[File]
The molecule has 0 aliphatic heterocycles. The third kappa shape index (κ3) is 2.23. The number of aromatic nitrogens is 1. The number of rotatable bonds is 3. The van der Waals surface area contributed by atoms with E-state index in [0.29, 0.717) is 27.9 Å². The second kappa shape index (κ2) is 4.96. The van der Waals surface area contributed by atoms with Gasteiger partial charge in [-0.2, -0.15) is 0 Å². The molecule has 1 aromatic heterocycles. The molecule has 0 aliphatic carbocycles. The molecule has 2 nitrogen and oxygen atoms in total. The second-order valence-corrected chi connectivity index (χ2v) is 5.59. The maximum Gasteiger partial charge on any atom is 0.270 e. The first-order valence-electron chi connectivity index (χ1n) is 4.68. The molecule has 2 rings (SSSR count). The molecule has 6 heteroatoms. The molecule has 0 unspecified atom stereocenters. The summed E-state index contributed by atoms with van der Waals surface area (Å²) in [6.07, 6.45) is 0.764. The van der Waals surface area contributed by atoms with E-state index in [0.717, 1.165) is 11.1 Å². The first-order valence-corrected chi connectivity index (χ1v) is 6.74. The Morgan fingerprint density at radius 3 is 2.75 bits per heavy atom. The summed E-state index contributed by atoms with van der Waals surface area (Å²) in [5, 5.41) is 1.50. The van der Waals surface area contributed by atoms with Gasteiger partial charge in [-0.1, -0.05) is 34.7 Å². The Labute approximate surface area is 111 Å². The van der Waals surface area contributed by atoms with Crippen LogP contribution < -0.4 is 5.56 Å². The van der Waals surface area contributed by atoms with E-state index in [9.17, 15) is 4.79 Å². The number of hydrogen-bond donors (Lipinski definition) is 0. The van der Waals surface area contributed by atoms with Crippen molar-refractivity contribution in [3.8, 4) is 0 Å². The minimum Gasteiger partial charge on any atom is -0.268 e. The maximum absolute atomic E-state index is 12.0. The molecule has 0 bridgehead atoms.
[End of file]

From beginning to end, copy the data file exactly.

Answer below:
The molecule has 0 aliphatic heterocycles. The third kappa shape index (κ3) is 2.23. The number of aromatic nitrogens is 1. The number of rotatable bonds is 3. The van der Waals surface area contributed by atoms with E-state index in [0.29, 0.717) is 27.9 Å². The second kappa shape index (κ2) is 4.96. The van der Waals surface area contributed by atoms with Gasteiger partial charge in [-0.2, -0.15) is 0 Å². The molecule has 1 aromatic heterocycles. The molecule has 0 aliphatic carbocycles. The molecule has 2 nitrogen and oxygen atoms in total. The second-order valence-corrected chi connectivity index (χ2v) is 5.59. The maximum Gasteiger partial charge on any atom is 0.270 e. The first-order valence-electron chi connectivity index (χ1n) is 4.68. The molecule has 2 rings (SSSR count). The molecule has 6 heteroatoms. The molecule has 0 unspecified atom stereocenters. The summed E-state index contributed by atoms with van der Waals surface area (Å²) in [6.07, 6.45) is 0.764. The van der Waals surface area contributed by atoms with E-state index in [0.717, 1.165) is 11.1 Å². The first-order valence-corrected chi connectivity index (χ1v) is 6.74. The Morgan fingerprint density at radius 3 is 2.75 bits per heavy atom. The summed E-state index contributed by atoms with van der Waals surface area (Å²) in [5, 5.41) is 1.50. The van der Waals surface area contributed by atoms with Gasteiger partial charge in [-0.1, -0.05) is 34.7 Å². The Labute approximate surface area is 111 Å². The van der Waals surface area contributed by atoms with Crippen LogP contribution < -0.4 is 5.56 Å². The van der Waals surface area contributed by atoms with E-state index in [9.17, 15) is 4.79 Å². The number of hydrogen-bond donors (Lipinski definition) is 0. The van der Waals surface area contributed by atoms with Crippen molar-refractivity contribution in [3.8, 4) is 0 Å². The minimum Gasteiger partial charge on any atom is -0.268 e. The maximum absolute atomic E-state index is 12.0. The molecule has 0 bridgehead atoms.